It’s even more damning how few of the original voice actors seemed to be involved in that extra mission(the DLC with the Batarians and such). None of your companions say a word, the pilot doesn’t say a word, the senate is mute, you don’t hear from anyone in the Earth military. Instead you get a never-before-heard narrator in the form of the ship’s computer feeding you some basic information, and off you go into some (nicely) new content.

    It seems to me that if they were really intending to make a sequel anytime soon, they’d have had ample reason to bring the voice actors back in. Even if the old companions wouldn’t join you in the next game, you’d think they’d at least get a decent cameo.

    Of course that’s all very circumstantial, for all I know they could’ve been planning a brand new cast for each game in the series right from the start. But nothing could adequately explain why there’s been no marketing, other than the very obvious concept that Bioware’s working on Dragon Age right now and (thankfully) they aren’t letting some other studio at EA pick up the slack.

    Which leads the other way, to the easy angry internet man assumption that Bioware’s old games were too much content for too little gain, and that from now on thanks to their new ownership by EA, to put it mildly, the studio will not make any more big-budget roleplaying games. Given a long and proven track record for taking brilliant studios and turning them into crappy studios, much worse could be inferred. I suppose in the near future, Dragon Age is the only thing that’s going to give us some idea of Bioware’s new trajectory.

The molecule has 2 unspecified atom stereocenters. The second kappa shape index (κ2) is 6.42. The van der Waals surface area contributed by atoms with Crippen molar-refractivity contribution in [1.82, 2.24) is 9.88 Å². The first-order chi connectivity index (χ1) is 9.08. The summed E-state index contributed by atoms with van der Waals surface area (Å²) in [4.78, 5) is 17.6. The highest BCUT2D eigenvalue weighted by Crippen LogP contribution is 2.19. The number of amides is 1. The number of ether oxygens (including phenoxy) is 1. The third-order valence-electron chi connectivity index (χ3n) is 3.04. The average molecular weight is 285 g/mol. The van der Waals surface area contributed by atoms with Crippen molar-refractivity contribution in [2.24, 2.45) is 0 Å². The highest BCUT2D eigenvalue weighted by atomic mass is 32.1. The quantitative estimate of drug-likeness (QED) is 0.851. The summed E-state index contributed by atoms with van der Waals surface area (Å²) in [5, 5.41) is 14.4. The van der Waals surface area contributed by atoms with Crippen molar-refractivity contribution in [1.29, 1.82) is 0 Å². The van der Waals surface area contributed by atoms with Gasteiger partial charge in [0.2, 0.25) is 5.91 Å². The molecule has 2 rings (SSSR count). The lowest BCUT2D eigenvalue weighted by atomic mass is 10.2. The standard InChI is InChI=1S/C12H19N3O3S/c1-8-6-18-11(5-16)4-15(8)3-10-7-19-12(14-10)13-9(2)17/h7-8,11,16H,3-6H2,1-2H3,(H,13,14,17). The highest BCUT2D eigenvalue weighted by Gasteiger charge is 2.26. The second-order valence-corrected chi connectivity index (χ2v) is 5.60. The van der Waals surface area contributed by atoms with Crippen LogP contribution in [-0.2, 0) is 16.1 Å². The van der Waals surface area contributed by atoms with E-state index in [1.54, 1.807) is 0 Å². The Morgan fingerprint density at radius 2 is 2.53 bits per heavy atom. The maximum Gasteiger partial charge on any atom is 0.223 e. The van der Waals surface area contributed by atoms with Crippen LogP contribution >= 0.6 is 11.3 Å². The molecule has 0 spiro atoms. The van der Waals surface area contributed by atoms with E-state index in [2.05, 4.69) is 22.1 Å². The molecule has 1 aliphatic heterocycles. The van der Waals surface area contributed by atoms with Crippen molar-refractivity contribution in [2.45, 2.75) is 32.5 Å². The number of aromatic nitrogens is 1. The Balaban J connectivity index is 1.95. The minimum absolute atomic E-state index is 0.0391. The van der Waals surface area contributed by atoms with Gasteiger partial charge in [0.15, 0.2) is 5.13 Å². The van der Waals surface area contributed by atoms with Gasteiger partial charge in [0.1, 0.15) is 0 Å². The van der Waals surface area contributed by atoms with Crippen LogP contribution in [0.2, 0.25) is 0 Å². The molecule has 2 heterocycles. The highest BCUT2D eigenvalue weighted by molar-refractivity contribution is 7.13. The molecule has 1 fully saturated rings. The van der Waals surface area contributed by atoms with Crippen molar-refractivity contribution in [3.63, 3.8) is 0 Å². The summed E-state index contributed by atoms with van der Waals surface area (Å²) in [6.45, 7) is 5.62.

I’ve heard gamers who’ve been around a long time and once wrote off EA saying that the company’s taken a better direction lately, but I’m unconvinced. I’m not sure why anyone thinks that publisher is actually trying to foster good games. I think they prefer to lower our expectations by making every game they publish at least a /little/ crappy, and augmented by the fact that making a good game is really, really hard, they usually end up with a game that’s /really/ crappy.

    I look at every game in my house with ‘EA’ stamped on the end and I see more and more proof with every case. In my heart of hearts, I feel Bioware’s new corporate overlords are a cancer that will rob them of all function and identity, that EA will use the goodwill that studio has earned from their customers to sell an increasingly stinkier pile of shovelware onto them.

  30. TheDeadlyShoe says:

    Anyone who found the combat lacking was obviously using insufficient numbers of SHOTGUN ROCKETS.

  31. Funky Badger says:

    Pidesco: yah boo sucks, I thought it was great.

    Meat: sorry, dude. You just come across as a glass half-empty kinda guy. No offence meant, head being pulled back now ;-)

  32. Dizet Sma says:

    I liked Mass Effect a lot, but the criticisms of the ‘cookie cutter’ side maps is a very valid one. ME gets extra marks from me for naming one of the characters ‘Steve Hackett’, tho’!

  33. Gap Gen says:

    Yes, sci-fi in film has never really lived up to sci-fi on paper. Not sure why – there are plenty of great sci-fi films, but in terms of concept they’re not quite as adventurous. I mean, compare BSG to Dune. Sure, BSG is based on a tacky 70s show and so has much of its baggage to carry, but the society is basically America in space but with paganism, compared to Dune’s fantastically detailed feudalistic technophobic society. I’m not saying that every show should go to as much trouble as Tolkein or Frank Herbert in making a universe (but then again, why the hell not if you have a multimillion dollar budget?) but I’ve generally been disappointed by film sci-fi – for one thing, most sci-fi shows generally seem quite scared of the whole ‘science’ thing.

  34. Ginger Yellow says:

    I must be the only person who thought the combat was mostly really good, for a first/third person RPG. I mean, look at Oblivion for God’s sake. And I was definitely a sucker for the facial animations (no cold, dead eyes, for once!). But, yeah, the sidequests were unbelievably disappointing. I remember seeing the first footage of the Mako landing on a planet and driving about and thinking: “Wow, and there are dozens of these worlds! How are they going to manage that?” About an hour after leaving the space station, I realised how.